Van Barneveld, K., Quinlan, M., Kriesler, P., Junor, A., Baum, F., Chowdhury, A., Anis, J., Junankar, P.R., Clibborn, S., Flanagan, F., Wright, C.-F., Friel, S., Halevi, J., Rainnie A.-L., 2020. The COVID-19 Pandemic: Lessons on Building More Equal and Sustainable Societies. The Economic and Labour Relations Review, Volume 31(2), pp. 133–157

World Health Organization (WHO), 2020. Coronavirus disease (COVID-19) Pandemic Available Online at: https://www.who.int/emergencies/diseases/novel-coronavirus-2019, Accessed on June 08, 2023

References

Accenture, 2020. COVID-19: Managing Automotive Industry Impact. Available online at: https://www.accenture.com/us-en/insights/automotive/coronavirus-automotive-rapid-response, Accessed on June 07, 2023

Anh, T.D., Binh, T.D., Long, N.D.B., Ai, T.V., Tan, K.S., Van, N.T.L., 2022. Strategic Vision for the Implementation of the Industrial Revolution 4.0 in the Vietnamese Context. International Journal of Technology, Volume 13(5), pp. 958968

Baroroh, D.K., Agarwal, A., 2022. Immersive Technologies in Indonesia Faces. International Journal of Technology, Volume 13(3), pp. 633642

Caballini, C., Ghiara, H., Persico, L., 2022. Analysis of the Impacts of COVID-19 on Selected Categories of Goods Passing Through the Ports of Genoa and Savona, Italy. Case Studies on Transport Policy, Volume 10(2), pp. 851–869

Deloitte, 2020. Understanding COVID-19’s Impact on The Automotive Sector, Deloitte United States. Available online at: https://www2.deloitte.com/us/en/pages/about-deloitte/articles/COVID-19/COVID-19-impact-on-automotive-sector.html, Accessed on June 07, 2023

García-Pérez-de-Lema, D., Madrid-Guijarro, A., Duréndez, A., 2022. Operating, Financial, and Investment Impacts of COVID-19 in SMEs: Public Policy Demands to Sustainable Recovery Considering the Economic Sector Moderating Effect. International Journal of Disaster Risk Reduction, Volume 75, p. 102951

Gatenholm, G., Halldórsson, Á., 2022. Responding to Discontinuities in Product-based Service Supply Chains in the COVID-19 Pandemic: Towards Transilience. European Management Journal, Volume 41(3), pp. 425–436

International Labour Organization (ILO), 2020. COVID-19 and the Automotive Industry. Available online at: http://www.ilo.org/sector/Resources/publications/WCMS _741343/lang--en/index.htm, Accessed on June 08, 2023

Kaitwade, N., 2021. COVID-19 Shatters Global Automotive Industry; Sales of Metal Powder Take a Nosedive Amid Wavering Demand. Metal Powder Report, Volume 76(3), pp. 137–139.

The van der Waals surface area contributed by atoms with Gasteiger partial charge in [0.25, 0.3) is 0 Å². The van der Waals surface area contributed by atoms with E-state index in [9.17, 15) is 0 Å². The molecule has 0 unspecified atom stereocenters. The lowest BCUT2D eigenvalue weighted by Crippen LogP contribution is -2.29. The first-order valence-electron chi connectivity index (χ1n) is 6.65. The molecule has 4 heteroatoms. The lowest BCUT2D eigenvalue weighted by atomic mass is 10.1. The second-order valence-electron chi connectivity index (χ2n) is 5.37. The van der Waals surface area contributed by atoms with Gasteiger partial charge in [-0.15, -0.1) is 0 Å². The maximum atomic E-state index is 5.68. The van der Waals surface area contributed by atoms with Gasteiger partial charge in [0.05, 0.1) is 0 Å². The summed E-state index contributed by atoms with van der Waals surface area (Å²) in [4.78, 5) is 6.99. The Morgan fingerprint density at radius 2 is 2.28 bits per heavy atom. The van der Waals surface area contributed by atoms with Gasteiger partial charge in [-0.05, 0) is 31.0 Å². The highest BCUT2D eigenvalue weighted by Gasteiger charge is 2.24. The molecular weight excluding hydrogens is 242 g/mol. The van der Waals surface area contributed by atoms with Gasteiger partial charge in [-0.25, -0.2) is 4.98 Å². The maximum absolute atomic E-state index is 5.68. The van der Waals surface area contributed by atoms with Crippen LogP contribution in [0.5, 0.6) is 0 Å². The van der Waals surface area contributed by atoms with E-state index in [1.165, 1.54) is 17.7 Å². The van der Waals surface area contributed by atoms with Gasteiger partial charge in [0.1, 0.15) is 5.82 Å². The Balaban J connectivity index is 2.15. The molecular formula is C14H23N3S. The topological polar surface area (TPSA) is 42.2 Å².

Long, N.D.B., Huy, N.N., Van, N.T.L., 2022. Vietnam Automotive Business at a Crossroads: A Jump to Future Technology. In: Oxford Journal of Technology, Arts, Sciences, and Knowledge

Long, N.D.B., Ooi, P.T., Le, T.V., Thiet, L.T., Ai, T.V., An, L.Q., Hudson, A., Tan, K.S., Van, N.T.L., 2022. Leading in the Age of the Fourth Industrial Revolution A Perspective from Vietnam. International Journal of Technology, Volume 13(5), pp. 949–957

Long, N.D.B., Tan, K.S., Tran, H.L.L., 2015. Vietnam Automotive Industry Toward 2018. International Journal of Business and Management Studies, Volume 4(2), pp. 191204

McKinsey, 2020. The Impact of COVID-19 on Future Mobility Solutions. Available online at: https://www.mckinsey.com/~/media/McKinsey/Industries/Automotive%20and%20Assembly/Our%20
Insights/The%20impact%20of%20COVID19%20on%20future%20mobility%20solutions/The-impact-of-COVID-19-on-future-mobility-solutions-vF.ashx, Accessed on June 08, 2023

Ministry of Industry and Trade (MOIT), 2022. The Automotive Industry was Hardest Hit by Supply Chain Disruptions During the Covid Pandemic. Available Online at: http://moit.gov.vn/tin-tuc/doanh-nghiep/nganh-cong-nghiep-o-to-bi-anh-huong-nang-ne-nhat-boi-su-gian-doan-chuoi-cung-ung-trong-dai-dich-covid.html,  Accessed on June 08, 2023

Spieske, A., Birkel, H., 2021. Improving Supply Chain Resilience Through Industry 4.0: A Systematic Literature Review Under the Impressions of the COVID-19 Pandemic. Computers and Industrial Engineering, Volume 158, p. 107452

United Nations Industrial Development Organization (UNIDO), 2020. Impact Assessment of COVID-19 on Thai Industrial Sector. Available online at: https://thailand.un.org/en/50830-impact-assessment-COVID-19-thai-industrial-sector, Accessed on June 08, 2023

Van Barneveld, K., Quinlan, M., Kriesler, P., Junor, A., Baum, F., Chowdhury, A., Anis, J., Junankar, P.R., Clibborn, S., Flanagan, F., Wright, C.-F., Friel, S., Halevi, J., Rainnie A.-L., 2020. The COVID-19 Pandemic: Lessons on Building More Equal and Sustainable Societies. The Economic and Labour Relations Review, Volume 31(2), pp. 133–157

World Health Organization (WHO), 2020. Coronavirus disease (COVID-19) Pandemic Available Online at: https://www.who.int/emergencies/diseases/novel-coronavirus-2019, Accessed on June 08, 2023